WEBMASTER: So that must've made some points.
BERNARD: Oh yeah, I think so. Then after that every year, Elizabeth decided I was a gourmet chef and she got me a subscription to Gourmet Magazine, every year after that.
WEBMASTER: So there was a little bit of socializing.
BERNARD: Oh, yeah. And you know, Elizabeth like to bet on the horses. I remember one time, we had finished shooting and all of a sudden, food and sandwiches began to appear, and liquor bottles began to appear, and seltzer, and I said "What's going on?" And they said "Oh, Elizabeth's just won on the track". She did that every time she won, she'd have a party on the set.[CHUCKLE]
WEBMASTER: So there were a lot of parties.
BERNARD: Yeah. At Christmas, a lovely big party at Christmas. And that's when they showed the blooper shots, of things that went wrong. It was hysterical.
WEBMASTER: You did a lot of shows in those years, Andy Griffith, Danny Thomas, and others...
BERNARD: I'll tell you, they would get sticky you know about shifting their schedule around, but I remember one time they wanted me on Hogan's Heroes, and they also wanted me on Bewitched, but they got together. I did Tuesday-Wednesday on Bewitched, and Thursday-Friday on Hogan's Heroes.
WEBMASTER: Those were different studios, right?
BERNARD: Yeah, but they worked it out.
WEBMASTER: Were there things about Bewitched that made it stand out in your mind as compared to the others?
BERNARD: No, not really. There was one guy that was a darling. He was the wardrobe man, Byron [Munson], and he was awfully cute. I remember one of the first shows I did, I was senator, a Roman senator. So he came out with the Roman senator's robe, and he gave me the laurel wreath, and put it on my head backwards. And I turned it 'round the right way and he said "No, no, no, no." And I said "Yes, yes, yes, yes." "No, no, no, no." I said "Yes!" I said "You go look it up!" We got on very very well, and he used to quietly come up at the side of me and say "Could you use some shirts?" (he says meekly) I said "Yeah." He'd come up to me at the end of the day's shoot with a pile of shirts. I got 'em home, and they were all the old fashioned ones, cut away around the collar, you know. So I said "Those shirts, they're old fashioned." He said, "Well bring 'em back." He brought out another bunch of shirts that were the right way. He was a dear.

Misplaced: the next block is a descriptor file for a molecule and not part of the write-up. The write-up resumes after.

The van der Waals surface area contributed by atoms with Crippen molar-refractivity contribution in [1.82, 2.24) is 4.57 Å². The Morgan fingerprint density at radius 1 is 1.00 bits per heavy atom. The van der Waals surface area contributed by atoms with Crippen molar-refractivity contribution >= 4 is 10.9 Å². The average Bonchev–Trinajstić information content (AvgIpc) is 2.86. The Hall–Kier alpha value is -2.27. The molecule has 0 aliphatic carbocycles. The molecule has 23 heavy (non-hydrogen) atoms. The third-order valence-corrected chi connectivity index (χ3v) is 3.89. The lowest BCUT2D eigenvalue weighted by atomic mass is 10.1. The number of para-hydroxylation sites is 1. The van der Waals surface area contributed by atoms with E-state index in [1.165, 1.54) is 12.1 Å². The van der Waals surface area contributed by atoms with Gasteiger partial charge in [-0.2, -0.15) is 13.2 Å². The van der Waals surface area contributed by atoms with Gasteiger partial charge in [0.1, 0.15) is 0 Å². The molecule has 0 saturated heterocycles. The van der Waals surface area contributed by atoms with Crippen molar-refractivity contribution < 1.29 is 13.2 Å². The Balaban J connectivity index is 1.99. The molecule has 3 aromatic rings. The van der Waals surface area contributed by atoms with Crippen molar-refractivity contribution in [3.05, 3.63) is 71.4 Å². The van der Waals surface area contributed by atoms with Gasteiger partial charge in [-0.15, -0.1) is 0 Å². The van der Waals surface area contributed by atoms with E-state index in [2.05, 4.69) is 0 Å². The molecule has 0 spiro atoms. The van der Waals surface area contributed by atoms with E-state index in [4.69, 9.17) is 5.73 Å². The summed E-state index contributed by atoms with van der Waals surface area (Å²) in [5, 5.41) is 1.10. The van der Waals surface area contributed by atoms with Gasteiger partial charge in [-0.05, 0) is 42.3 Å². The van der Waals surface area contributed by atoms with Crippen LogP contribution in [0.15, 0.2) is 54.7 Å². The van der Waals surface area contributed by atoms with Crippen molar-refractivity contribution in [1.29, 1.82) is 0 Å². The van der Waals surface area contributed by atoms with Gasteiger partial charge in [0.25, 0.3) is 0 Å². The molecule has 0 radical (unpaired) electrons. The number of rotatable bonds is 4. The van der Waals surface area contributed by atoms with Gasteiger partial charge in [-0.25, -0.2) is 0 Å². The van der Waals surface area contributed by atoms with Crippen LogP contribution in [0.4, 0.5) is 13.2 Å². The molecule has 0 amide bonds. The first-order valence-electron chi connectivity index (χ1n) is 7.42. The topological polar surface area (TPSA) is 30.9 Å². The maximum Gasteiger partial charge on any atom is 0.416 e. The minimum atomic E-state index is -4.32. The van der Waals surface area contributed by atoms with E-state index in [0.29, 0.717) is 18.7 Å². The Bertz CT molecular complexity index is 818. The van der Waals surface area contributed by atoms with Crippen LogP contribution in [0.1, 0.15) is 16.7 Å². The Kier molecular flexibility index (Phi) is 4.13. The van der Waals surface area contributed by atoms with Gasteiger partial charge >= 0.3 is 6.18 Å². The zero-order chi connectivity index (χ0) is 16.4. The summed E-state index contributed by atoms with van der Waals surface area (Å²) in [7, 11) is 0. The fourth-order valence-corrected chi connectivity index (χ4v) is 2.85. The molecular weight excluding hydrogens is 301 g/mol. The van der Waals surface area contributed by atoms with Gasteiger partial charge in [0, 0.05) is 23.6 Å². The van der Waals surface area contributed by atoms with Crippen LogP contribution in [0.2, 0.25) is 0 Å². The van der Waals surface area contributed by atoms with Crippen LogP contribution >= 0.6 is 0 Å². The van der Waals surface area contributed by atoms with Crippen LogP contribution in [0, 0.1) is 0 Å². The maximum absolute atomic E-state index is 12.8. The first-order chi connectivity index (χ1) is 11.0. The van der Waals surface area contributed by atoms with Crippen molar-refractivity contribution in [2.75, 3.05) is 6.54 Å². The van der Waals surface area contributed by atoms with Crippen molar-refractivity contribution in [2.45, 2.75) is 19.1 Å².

WEBMASTER: Do you remember anything about I dream of Jeannie?
BERNARD: I didn't do too many of those. Yeah, I do remember I played a magician on one of them, and I was having a wonderful time, I was pulling flowers out from nowhere, and magic rings from somewhere else, and packs of cards - I was having a wonderful time. Then (that was on the master shot) when it came to the closeup and the script girl is saying "You pull the rings out on this line, you pull the roses out on that line, you spread the cards on this line." I thought "I can never do that." So I approximated it but, you know if they'd tell you these things before you do the shot...
WEBMASTER: If you'd known you were supposed to do it line by line..